Friday, March 22, 2013

During late Stone Age there were a significant number of people living into older adulthood

The New York Times reports: Who Lives Longest?

Artwork from the NY Times.
A Swedish baby born in 1800 had a life expectancy of just 32 years. We know this because Sweden was one of the first countries to keep extensive records of births and deaths and, by 1800, had a reliable national system that allowed this morbid statistic to be calculated. That baby’s life may sound nasty, brutish and short, especially for a nation advanced enough to keep such detailed records, but before you imagine 19th-century Swedish teenagers suffering the regret and ennui of midlife crises, consider this: that same year, a 20-year-old Swede could reasonably expect to live another 37 years.

Life expectancy is an average, and it fluctuates with age as the risks we face change throughout our lifetimes. Both those facts make it a frequently misunderstood statistic. High infant-mortality rates depress the figure substantially. This can lead contemporary observers to the false conclusion that most humans died quite young, even in the not-so-distant past. (Were you ever told, as a petulant teenager, that you’d have been considered middle-aged in medieval Europe?)

“ ‘Life expectancy’ is this term that entered public lingo without public understanding of what it really means,” says Andrew Noymer, associate professor of public health and sociology at the University of California, Irvine. Our hypothetical Swedish baby’s 1832 expiration date is, of course, nothing of the sort. It’s a way of expressing, statistically, that lots of babies and small children were dying in 19th-century Sweden. By simply surviving childhood, a young Swede could expect a relatively long life — and if he was lucky, aproper midlife crisis.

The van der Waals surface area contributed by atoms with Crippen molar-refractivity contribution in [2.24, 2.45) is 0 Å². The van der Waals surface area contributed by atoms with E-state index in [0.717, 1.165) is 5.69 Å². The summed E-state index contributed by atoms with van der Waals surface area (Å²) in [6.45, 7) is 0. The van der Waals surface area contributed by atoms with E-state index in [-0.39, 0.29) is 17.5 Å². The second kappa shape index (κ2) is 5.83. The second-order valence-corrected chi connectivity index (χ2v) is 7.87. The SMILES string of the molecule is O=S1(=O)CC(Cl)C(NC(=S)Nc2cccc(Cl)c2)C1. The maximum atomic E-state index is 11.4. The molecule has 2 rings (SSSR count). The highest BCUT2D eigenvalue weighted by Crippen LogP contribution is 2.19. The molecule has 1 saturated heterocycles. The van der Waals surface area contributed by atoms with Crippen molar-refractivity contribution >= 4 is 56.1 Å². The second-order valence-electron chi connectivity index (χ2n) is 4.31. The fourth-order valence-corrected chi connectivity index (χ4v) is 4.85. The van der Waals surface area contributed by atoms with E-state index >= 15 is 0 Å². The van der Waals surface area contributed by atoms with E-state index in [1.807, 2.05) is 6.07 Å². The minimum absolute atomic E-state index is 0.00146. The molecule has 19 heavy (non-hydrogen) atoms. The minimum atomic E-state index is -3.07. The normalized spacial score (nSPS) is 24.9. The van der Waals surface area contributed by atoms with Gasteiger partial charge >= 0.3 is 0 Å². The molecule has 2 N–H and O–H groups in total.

But so could Fred Flintstone. In the last decade, scientists have concluded that humans have lived into older adulthood since 30,000 years ago, during the Upper Paleolithic (part of the era more commonly known as the Stone Age). Michael Gurven, a professor of anthropology at U.C. Santa Barbara who has studied modern hunter-gatherer and horticultural tribes, found that people in these societies who survived childhood lived about as long as 19th-century Swedes did — into their 50s and beyond. His work is one clue that suggests Enlightenment Age Europeans could have had the same longevity as our ancestors who painted caves and hunted the woolly mammoth.

Before the Upper Paleolithic, early humans really did die young, most before their 30th birthdays. Then, during the late Stone Age, there was a significant increase in the number of people living into older adulthood. The scientific and technological advances that made the modern era possible are well known to us, but the Upper Paleolithic was also host to a flourishing of early human culture.
Rachel Caspari, a paleoanthropologist at Central Michigan University, studies the life spans of ancient humans, their ancestors and close relatives — together, known as hominins. In 2004, she and a colleague examined teeth from 768 hominin fossils representing three million years of primate evolution.

Looking at wear and other signs of aging in the teeth, Caspari split the fossils into groups of old and young adults, creating rough approximations of ancient demographics. Examing a span from between 100,000 and 30,000 years ago, Caspari found about four old adults for every 10 young adults. But beginning around 30,000 years ago, during the Upper Paleolithic, this reversed: Caspari counted 20 old adults for every 10 young adults.

This demographic shift coincided with an explosion of cultural production: clay figurines; carvings made of bone, wood and stone; cave art and jewelry making; and complex burial practices. According to Caspari, it was longer human life spans that seem to have made this flourishing possible. Having more time on earth allows our species to progress.

Read the full story at The New York Times

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